Lake Worth Charity Makes Holiday Contributions Count

Gardening Day at For the Children, Lake Worth.
Gardening Day at For the Children, Lake Worth.

Tis the season for charitable giving, and choosing where to spread your meager holiday surplus is harder than ever this year. But folks who donate to one Lake Worth charity don't have to worry about whether their dollars will be spent wisely.

For the Children  made Florida Trend's list of "best" charities in a 2008 survey, based on the percentage of the budget spent on fundraising, and judging from their latest annual report, they haven't lost the knack for pinching pennies. CEO and founder Reginale Durandisse ("Ms. Regie" to all) says more than ever this year she's partnering with other entities to meet programming needs.

For the Children, founded by Durandisse in 1999, will spend only a pittance on fundraising this year while providing quality after-school programming, keeping about 400 Lake Worth kids gainfully occupied after school every day, doing two hours of homework followed by classes ranging from cooking and video production to computer repair and drama. All the teens are required to do one community service project every quarter -- helping the elderly paint local houses or tutoring younger kids.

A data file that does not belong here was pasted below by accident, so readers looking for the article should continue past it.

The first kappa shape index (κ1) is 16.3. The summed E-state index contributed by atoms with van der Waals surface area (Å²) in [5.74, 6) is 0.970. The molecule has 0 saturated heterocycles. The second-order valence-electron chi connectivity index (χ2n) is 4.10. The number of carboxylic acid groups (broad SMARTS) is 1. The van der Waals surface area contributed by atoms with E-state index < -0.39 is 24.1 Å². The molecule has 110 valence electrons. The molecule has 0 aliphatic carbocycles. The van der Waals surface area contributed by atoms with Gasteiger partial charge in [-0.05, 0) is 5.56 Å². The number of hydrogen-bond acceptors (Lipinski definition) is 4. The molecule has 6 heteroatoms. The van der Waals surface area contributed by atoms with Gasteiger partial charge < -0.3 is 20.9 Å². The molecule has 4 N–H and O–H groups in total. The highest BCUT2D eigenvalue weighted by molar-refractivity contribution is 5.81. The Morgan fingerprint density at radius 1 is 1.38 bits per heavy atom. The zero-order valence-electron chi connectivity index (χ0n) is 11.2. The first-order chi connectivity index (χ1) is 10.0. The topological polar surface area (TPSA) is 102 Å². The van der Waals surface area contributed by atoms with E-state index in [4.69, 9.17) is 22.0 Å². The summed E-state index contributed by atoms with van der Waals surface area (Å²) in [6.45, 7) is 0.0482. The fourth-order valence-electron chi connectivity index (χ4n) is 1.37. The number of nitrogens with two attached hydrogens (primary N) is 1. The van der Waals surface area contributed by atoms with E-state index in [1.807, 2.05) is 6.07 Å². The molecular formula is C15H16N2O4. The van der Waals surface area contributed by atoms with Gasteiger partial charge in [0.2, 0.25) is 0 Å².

The total percentage For the Children spent on fundraising in 2008, the latest report available, was a mere $2,688 out of a budget of more than $1.3 million. A sum of $1,220,901 went straight into programming.

To gauge just how good that is: compare to the Fort Lauderdale charity named by Florida Trend as one of Florida's seven worst: National Save the Sea Turtle. In 2007, that charity spent a whopping 90.2 percent of its budget on fundraising: a total of $3,692,102 versus $194,191 spent on programming.

Ms. Regie says donations were way down this year, as they were for most charities. "For example, one donor gives us $75,000 every year; this year they gave only $25,000," she says. "Right now, I'm doing the projections for next year: Our budget should be $1.4 million; next year, if we bring in $400,000, I will be surprised."

And their wish list for this holiday and the new year? "Our greatest need is for extended space," Ms. Regie says. The charity is now housed in a brightly painted building on Douglas Street, and the City of Lake Worth recently voted to donate the land. "We need funding and volunteers for building, engineering, and construction. We want to add an additional 24,000 square feet of space so we can provide services for 300 more kids."


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